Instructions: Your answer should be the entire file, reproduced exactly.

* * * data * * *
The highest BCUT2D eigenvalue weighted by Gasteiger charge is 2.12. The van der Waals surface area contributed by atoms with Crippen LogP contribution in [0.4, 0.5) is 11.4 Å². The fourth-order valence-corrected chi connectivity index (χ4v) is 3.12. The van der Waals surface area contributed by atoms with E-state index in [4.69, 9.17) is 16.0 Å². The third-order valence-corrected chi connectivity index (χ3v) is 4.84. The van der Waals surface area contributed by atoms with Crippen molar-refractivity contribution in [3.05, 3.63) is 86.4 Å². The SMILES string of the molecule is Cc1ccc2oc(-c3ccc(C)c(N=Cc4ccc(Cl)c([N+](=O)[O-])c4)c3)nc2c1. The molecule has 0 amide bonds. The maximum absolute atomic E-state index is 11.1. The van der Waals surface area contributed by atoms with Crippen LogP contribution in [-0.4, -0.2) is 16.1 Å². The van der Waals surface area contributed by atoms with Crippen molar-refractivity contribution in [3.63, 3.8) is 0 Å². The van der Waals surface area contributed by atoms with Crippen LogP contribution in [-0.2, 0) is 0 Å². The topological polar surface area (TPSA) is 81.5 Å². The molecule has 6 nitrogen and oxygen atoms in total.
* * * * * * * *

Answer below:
The highest BCUT2D eigenvalue weighted by Gasteiger charge is 2.12. The van der Waals surface area contributed by atoms with Crippen LogP contribution in [0.4, 0.5) is 11.4 Å². The fourth-order valence-corrected chi connectivity index (χ4v) is 3.12. The van der Waals surface area contributed by atoms with E-state index in [4.69, 9.17) is 16.0 Å². The third-order valence-corrected chi connectivity index (χ3v) is 4.84. The van der Waals surface area contributed by atoms with Crippen molar-refractivity contribution in [3.05, 3.63) is 86.4 Å². The SMILES string of the molecule is Cc1ccc2oc(-c3ccc(C)c(N=Cc4ccc(Cl)c([N+](=O)[O-])c4)c3)nc2c1. The molecule has 0 amide bonds. The maximum absolute atomic E-state index is 11.1. The van der Waals surface area contributed by atoms with Crippen LogP contribution in [-0.4, -0.2) is 16.1 Å². The van der Waals surface area contributed by atoms with Crippen molar-refractivity contribution in [3.63, 3.8) is 0 Å². The van der Waals surface area contributed by atoms with Crippen LogP contribution in [-0.2, 0) is 0 Å². The topological polar surface area (TPSA) is 81.5 Å². The molecule has 6 nitrogen and oxygen atoms in total.